Image courtesy of Warner Bros.

Accio Unreal Engine: The making of New York’s Harry Potter VR experiences

Imagine waking up to a letter from Hogwarts. Soon, you’ll be swapping your normal life for a world where you’ll cast spells, ride brooms, and meet magical creatures galore.

It’s an exciting thought. The only problem? There hasn’t been a wand in the world that could actually cast a spell or broom that would actually help you fly. Until now.

At Harry Potter store New York, anyone can feel what it’s like to wield their own magic firsthand thanks to two virtual reality (VR) experiences—no Hogwarts letter required.

The spark of a great idea

For the team at Wevr, ​​the studio commissioned to produce these experiences, the journey began when their previous VR projects—which had been featured at the Sundance and Tribeca film festivals—caught the attention of Warner Bros.

“Warner Bros. asked us to help with the creative development of a number of VR initiatives,” begins Luis Blackaller, Wevr Creative Director/Co-Director of the Harry Potter experiences. “Our CEO, Neville Spiteri, decided to build an interactive demo, which immediately won over the studio. That led us to develop and produce these two new interactive VR stories for the Harry Potter franchise. Our goal was to create a doorway into the Wizarding World of Harry Potter, where audiences could transform into Hogwarts students and try magic for themselves.”
Image courtesy of Warner Bros.
Both interactive experiences are extensively based on the books and films, with impressive details that will make every minute feel authentic and true to the original canon, rather than added as an afterthought. For the first experience, which is called Chaos at Hogwarts, you start by waiting in a replica of King’s Cross station. After selecting a character avatar and suiting up with VR gear (including a voice-activated wand with a signature vibration for every spell), it’s time to transition from the King’s Cross replica into a virtual Platform 9 and 3/4s to chase down and miss the Hogwarts Express. Luckily, Dobby apparates in to shepherd you to Hogwarts, where you can explore the castle and cast spells while facing everything from pixies to a dragon. Best of all, the experience has multiple endings: Whether you defeat the creatures will depend on how good your group is at casting spells.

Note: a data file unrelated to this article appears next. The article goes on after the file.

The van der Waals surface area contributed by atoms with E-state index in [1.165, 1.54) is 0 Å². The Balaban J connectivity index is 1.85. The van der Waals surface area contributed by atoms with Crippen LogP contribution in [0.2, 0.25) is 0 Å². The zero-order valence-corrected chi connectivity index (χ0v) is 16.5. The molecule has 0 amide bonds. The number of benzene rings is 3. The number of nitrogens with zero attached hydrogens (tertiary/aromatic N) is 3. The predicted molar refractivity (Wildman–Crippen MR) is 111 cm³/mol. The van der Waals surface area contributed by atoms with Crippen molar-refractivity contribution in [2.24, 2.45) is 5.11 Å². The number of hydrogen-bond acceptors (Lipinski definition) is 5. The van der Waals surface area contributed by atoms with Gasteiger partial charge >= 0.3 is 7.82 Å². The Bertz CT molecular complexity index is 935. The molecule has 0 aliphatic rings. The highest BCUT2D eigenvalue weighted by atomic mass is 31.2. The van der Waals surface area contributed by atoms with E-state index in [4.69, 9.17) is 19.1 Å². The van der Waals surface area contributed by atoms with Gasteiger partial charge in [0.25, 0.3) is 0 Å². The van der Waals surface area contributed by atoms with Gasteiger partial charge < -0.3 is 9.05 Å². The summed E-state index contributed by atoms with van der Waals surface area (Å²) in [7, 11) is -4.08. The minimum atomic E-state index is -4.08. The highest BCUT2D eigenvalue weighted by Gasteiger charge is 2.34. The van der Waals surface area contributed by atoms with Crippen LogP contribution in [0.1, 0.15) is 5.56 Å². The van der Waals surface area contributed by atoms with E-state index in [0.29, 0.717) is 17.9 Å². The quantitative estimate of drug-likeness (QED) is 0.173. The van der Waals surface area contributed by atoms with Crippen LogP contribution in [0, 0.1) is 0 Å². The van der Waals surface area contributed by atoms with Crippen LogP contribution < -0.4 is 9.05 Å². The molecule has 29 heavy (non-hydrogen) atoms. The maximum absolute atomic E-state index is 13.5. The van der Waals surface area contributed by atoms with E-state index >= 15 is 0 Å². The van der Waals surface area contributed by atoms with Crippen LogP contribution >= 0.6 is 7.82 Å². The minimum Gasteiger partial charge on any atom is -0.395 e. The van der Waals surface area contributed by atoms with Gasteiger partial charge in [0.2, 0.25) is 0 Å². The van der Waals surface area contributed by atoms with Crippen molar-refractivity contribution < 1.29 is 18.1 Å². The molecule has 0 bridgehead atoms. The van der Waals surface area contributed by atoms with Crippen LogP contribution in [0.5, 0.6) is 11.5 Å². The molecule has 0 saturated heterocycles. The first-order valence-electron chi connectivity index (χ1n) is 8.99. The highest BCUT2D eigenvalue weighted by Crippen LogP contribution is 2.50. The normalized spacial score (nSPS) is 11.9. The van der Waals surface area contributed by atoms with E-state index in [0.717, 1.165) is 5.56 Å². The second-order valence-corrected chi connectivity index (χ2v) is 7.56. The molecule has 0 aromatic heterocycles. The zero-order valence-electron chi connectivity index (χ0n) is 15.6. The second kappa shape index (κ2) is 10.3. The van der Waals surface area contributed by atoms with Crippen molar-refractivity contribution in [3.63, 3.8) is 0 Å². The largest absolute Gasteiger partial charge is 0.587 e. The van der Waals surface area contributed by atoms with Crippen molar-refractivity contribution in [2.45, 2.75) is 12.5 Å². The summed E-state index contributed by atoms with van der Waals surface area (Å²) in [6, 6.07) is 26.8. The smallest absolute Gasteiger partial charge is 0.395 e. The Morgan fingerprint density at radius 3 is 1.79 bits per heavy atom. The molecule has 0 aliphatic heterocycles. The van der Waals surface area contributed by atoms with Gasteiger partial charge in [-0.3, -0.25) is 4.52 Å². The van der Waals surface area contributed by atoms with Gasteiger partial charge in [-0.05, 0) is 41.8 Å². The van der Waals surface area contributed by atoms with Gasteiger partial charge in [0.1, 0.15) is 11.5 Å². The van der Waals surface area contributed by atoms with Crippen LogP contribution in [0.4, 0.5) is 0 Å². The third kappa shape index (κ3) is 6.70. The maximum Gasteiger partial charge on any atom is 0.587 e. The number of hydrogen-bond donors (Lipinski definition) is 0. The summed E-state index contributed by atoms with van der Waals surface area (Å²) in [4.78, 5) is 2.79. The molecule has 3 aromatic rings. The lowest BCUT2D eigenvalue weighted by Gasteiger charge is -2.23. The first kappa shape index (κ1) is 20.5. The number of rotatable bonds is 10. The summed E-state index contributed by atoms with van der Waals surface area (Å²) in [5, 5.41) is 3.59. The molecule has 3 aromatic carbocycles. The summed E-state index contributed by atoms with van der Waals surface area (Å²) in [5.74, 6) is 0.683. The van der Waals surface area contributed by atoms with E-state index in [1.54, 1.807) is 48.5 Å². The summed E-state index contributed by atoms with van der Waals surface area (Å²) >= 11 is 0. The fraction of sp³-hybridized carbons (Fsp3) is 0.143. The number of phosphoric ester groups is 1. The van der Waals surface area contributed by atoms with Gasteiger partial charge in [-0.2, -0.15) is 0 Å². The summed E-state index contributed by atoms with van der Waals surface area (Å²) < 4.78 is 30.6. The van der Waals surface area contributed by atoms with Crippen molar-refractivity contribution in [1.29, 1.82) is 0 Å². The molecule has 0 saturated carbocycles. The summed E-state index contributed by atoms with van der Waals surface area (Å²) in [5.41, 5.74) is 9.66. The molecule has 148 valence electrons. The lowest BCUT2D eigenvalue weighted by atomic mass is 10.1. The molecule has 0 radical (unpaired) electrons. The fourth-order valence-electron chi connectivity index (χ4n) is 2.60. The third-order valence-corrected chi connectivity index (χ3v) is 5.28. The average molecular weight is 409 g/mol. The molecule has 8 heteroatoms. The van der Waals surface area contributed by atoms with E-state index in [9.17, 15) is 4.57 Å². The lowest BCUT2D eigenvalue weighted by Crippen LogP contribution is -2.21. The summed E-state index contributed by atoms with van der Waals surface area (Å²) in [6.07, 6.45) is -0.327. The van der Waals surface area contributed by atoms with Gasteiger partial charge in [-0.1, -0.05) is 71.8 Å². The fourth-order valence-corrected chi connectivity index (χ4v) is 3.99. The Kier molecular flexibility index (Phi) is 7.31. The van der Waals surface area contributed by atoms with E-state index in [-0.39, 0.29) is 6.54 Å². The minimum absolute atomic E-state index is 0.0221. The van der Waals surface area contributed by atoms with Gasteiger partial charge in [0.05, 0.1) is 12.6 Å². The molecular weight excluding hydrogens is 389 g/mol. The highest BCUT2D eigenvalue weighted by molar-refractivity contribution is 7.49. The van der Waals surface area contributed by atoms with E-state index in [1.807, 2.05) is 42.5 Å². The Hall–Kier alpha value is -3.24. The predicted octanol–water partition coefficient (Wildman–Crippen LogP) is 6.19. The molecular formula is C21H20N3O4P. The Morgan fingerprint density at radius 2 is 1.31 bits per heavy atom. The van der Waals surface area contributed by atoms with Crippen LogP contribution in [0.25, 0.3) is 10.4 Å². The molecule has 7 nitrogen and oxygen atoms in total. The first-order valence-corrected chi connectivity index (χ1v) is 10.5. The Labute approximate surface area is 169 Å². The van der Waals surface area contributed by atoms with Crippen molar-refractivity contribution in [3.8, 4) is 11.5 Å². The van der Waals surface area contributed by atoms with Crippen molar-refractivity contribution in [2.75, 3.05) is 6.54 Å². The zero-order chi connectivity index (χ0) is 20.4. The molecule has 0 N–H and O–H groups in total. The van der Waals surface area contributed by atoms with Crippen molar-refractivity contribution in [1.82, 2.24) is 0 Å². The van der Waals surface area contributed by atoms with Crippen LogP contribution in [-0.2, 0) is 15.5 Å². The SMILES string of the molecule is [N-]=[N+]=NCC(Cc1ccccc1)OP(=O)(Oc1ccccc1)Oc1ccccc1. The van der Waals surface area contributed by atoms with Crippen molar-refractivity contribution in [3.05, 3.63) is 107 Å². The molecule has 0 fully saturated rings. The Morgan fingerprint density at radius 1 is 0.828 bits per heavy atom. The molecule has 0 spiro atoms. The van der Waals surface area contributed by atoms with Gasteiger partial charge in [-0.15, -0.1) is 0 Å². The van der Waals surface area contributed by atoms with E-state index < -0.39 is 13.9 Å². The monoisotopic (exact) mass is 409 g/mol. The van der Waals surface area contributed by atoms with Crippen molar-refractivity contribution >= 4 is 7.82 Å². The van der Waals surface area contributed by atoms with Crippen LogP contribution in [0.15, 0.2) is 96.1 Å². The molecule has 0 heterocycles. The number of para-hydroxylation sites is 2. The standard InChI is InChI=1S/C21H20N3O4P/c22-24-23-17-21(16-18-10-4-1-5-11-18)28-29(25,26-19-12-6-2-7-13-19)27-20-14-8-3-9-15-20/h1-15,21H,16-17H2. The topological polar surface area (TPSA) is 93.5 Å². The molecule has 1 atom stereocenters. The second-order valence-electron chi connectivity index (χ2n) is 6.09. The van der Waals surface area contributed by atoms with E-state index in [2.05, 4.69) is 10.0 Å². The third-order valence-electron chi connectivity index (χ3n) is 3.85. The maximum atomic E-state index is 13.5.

Meanwhile, for Wizards Take Flight, participants are given brooms that they can control by leaning left or right, much like the students in the books and films. In this experience, you help deliver a package for Hagrid by traveling through London and defending him against Death Eaters—experiencing the VR all while the physical stage mimics London’s weather by sprinkling rain or blowing wind that’s perfectly timed with the virtual world.
Image courtesy of Warner Bros.
“We needed to achieve the right balance between the integrity of the details, fan wish fulfillment, and an amazing interactive story,” adds Anthony Batt, Wevr Co-Founder/Co-Director of the Harry Potter experiences. “On the visual end of things, we treated the films as canon. We recreated most digital assets from scratch, including a section of London around the Thames River; environments like the Grand Staircase with talking paintings; and creatures like Death Eaters, Dobby, and Hagrid. We know fans are extremely familiar with these characters, and we wanted them to feel as lifelike as possible. In the end, we even created a dialog database for every line ever said by Dobby or Hagrid, to make sure they stayed in character.”
Image courtesy of Warner Bros.

A pinch of Unreal Engine 

In order to create such extensively detailed characters together with interactive stories that multiple people could experience in real time, Wevr used Unreal Engine from the start. “This project touched every aspect of the engine, and then some,” reveals Blackaller. He explains the team first used Unreal Engine to test how layout models of every set—which were based on detailed floor plans, photographs, and footage from the movies—would perform in VR.